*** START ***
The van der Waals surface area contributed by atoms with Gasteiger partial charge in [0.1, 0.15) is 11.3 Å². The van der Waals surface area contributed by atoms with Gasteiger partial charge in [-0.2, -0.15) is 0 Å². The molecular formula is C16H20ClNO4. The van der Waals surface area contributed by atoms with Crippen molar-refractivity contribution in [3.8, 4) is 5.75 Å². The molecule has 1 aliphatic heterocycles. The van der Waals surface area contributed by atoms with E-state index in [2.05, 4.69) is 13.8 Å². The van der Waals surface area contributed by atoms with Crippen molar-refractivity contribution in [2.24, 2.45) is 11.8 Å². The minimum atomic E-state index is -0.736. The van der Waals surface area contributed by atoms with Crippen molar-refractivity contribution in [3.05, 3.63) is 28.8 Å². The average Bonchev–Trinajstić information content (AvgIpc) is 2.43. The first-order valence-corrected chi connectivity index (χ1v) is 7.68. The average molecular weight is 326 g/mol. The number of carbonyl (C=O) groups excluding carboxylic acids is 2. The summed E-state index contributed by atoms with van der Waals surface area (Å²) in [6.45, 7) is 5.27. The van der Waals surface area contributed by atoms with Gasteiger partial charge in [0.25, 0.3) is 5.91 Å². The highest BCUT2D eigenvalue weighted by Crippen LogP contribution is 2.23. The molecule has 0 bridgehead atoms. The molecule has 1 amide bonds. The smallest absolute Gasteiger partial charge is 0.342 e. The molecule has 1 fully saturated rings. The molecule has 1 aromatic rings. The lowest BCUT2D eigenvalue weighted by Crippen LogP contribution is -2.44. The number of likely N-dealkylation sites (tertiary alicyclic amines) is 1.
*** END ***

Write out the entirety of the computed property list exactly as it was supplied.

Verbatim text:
The van der Waals surface area contributed by atoms with Gasteiger partial charge in [0.1, 0.15) is 11.3 Å². The van der Waals surface area contributed by atoms with Gasteiger partial charge in [-0.2, -0.15) is 0 Å². The molecular formula is C16H20ClNO4. The van der Waals surface area contributed by atoms with Crippen molar-refractivity contribution in [3.8, 4) is 5.75 Å². The molecule has 1 aliphatic heterocycles. The van der Waals surface area contributed by atoms with E-state index in [2.05, 4.69) is 13.8 Å². The van der Waals surface area contributed by atoms with Crippen molar-refractivity contribution in [2.24, 2.45) is 11.8 Å². The minimum atomic E-state index is -0.736. The van der Waals surface area contributed by atoms with Crippen molar-refractivity contribution in [3.05, 3.63) is 28.8 Å². The average Bonchev–Trinajstić information content (AvgIpc) is 2.43. The first-order valence-corrected chi connectivity index (χ1v) is 7.68. The average molecular weight is 326 g/mol. The number of carbonyl (C=O) groups excluding carboxylic acids is 2. The summed E-state index contributed by atoms with van der Waals surface area (Å²) in [6.45, 7) is 5.27. The van der Waals surface area contributed by atoms with Gasteiger partial charge in [0.25, 0.3) is 5.91 Å². The highest BCUT2D eigenvalue weighted by Crippen LogP contribution is 2.23. The molecule has 0 bridgehead atoms. The molecule has 1 amide bonds. The smallest absolute Gasteiger partial charge is 0.342 e. The molecule has 1 fully saturated rings. The molecule has 1 aromatic rings. The lowest BCUT2D eigenvalue weighted by Crippen LogP contribution is -2.44. The number of likely N-dealkylation sites (tertiary alicyclic amines) is 1.